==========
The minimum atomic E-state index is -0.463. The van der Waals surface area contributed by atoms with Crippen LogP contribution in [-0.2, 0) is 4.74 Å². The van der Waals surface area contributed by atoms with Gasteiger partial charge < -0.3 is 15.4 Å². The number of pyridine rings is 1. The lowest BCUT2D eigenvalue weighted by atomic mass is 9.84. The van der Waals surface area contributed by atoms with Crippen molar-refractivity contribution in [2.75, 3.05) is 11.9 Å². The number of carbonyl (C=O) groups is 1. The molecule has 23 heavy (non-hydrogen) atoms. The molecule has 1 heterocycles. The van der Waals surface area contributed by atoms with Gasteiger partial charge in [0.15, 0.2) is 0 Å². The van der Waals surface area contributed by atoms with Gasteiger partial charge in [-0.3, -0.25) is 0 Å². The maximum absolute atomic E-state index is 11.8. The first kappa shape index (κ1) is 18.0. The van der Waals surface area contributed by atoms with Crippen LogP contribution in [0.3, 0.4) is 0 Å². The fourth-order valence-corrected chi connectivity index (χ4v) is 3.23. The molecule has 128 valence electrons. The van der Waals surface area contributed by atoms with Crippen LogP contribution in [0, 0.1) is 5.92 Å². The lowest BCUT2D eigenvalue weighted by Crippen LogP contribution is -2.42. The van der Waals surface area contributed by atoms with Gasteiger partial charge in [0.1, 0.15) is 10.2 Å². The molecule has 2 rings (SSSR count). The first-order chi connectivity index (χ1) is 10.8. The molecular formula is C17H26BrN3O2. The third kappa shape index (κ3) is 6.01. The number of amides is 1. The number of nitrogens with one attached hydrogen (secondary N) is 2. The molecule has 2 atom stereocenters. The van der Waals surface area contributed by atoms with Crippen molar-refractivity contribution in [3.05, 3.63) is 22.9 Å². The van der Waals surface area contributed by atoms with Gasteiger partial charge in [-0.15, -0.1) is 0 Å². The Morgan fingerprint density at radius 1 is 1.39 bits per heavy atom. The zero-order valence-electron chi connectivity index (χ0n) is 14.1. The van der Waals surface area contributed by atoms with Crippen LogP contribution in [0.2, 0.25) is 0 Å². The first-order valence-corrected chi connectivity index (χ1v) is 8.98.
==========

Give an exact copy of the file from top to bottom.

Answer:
The minimum atomic E-state index is -0.463. The van der Waals surface area contributed by atoms with Crippen LogP contribution in [-0.2, 0) is 4.74 Å². The van der Waals surface area contributed by atoms with Gasteiger partial charge < -0.3 is 15.4 Å². The number of pyridine rings is 1. The lowest BCUT2D eigenvalue weighted by atomic mass is 9.84. The van der Waals surface area contributed by atoms with Crippen molar-refractivity contribution in [2.75, 3.05) is 11.9 Å². The number of carbonyl (C=O) groups is 1. The molecule has 23 heavy (non-hydrogen) atoms. The molecule has 1 heterocycles. The van der Waals surface area contributed by atoms with Gasteiger partial charge in [0.15, 0.2) is 0 Å². The van der Waals surface area contributed by atoms with Gasteiger partial charge in [-0.3, -0.25) is 0 Å². The maximum absolute atomic E-state index is 11.8. The first kappa shape index (κ1) is 18.0. The van der Waals surface area contributed by atoms with Crippen LogP contribution in [0.3, 0.4) is 0 Å². The fourth-order valence-corrected chi connectivity index (χ4v) is 3.23. The molecule has 128 valence electrons. The van der Waals surface area contributed by atoms with Crippen LogP contribution in [0, 0.1) is 5.92 Å². The lowest BCUT2D eigenvalue weighted by Crippen LogP contribution is -2.42. The van der Waals surface area contributed by atoms with Gasteiger partial charge in [0.1, 0.15) is 10.2 Å². The molecule has 2 rings (SSSR count). The first-order chi connectivity index (χ1) is 10.8. The molecular formula is C17H26BrN3O2. The third kappa shape index (κ3) is 6.01. The number of amides is 1. The number of nitrogens with one attached hydrogen (secondary N) is 2. The molecule has 2 atom stereocenters. The van der Waals surface area contributed by atoms with Crippen molar-refractivity contribution in [3.05, 3.63) is 22.9 Å². The van der Waals surface area contributed by atoms with Gasteiger partial charge in [-0.15, -0.1) is 0 Å². The Morgan fingerprint density at radius 1 is 1.39 bits per heavy atom. The zero-order valence-electron chi connectivity index (χ0n) is 14.1. The van der Waals surface area contributed by atoms with Crippen LogP contribution in [0.2, 0.25) is 0 Å². The first-order valence-corrected chi connectivity index (χ1v) is 8.98.